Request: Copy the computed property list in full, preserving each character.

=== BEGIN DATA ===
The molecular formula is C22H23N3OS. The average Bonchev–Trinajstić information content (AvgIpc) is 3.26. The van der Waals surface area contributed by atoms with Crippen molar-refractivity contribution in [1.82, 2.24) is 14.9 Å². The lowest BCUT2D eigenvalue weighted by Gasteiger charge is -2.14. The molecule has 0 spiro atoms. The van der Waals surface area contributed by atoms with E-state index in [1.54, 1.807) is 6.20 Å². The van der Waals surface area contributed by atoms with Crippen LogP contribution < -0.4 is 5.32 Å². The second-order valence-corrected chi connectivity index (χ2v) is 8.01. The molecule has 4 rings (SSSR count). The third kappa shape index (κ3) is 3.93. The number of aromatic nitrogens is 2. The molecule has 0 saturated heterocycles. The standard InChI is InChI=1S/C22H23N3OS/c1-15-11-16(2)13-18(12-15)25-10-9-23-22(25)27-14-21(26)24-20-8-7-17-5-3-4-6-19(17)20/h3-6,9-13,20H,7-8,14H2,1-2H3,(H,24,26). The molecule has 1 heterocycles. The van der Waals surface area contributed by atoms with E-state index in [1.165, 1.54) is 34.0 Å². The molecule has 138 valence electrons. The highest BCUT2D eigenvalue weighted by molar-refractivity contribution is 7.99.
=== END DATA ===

The molecular formula is C22H23N3OS. The average Bonchev–Trinajstić information content (AvgIpc) is 3.26. The van der Waals surface area contributed by atoms with Crippen molar-refractivity contribution in [1.82, 2.24) is 14.9 Å². The lowest BCUT2D eigenvalue weighted by Gasteiger charge is -2.14. The molecule has 0 spiro atoms. The van der Waals surface area contributed by atoms with E-state index in [1.54, 1.807) is 6.20 Å². The van der Waals surface area contributed by atoms with Crippen LogP contribution < -0.4 is 5.32 Å². The second-order valence-corrected chi connectivity index (χ2v) is 8.01. The molecule has 4 rings (SSSR count). The third kappa shape index (κ3) is 3.93. The number of aromatic nitrogens is 2. The molecule has 0 saturated heterocycles. The standard InChI is InChI=1S/C22H23N3OS/c1-15-11-16(2)13-18(12-15)25-10-9-23-22(25)27-14-21(26)24-20-8-7-17-5-3-4-6-19(17)20/h3-6,9-13,20H,7-8,14H2,1-2H3,(H,24,26). The molecule has 1 heterocycles. The van der Waals surface area contributed by atoms with E-state index in [1.165, 1.54) is 34.0 Å². The molecule has 138 valence electrons. The highest BCUT2D eigenvalue weighted by molar-refractivity contribution is 7.99.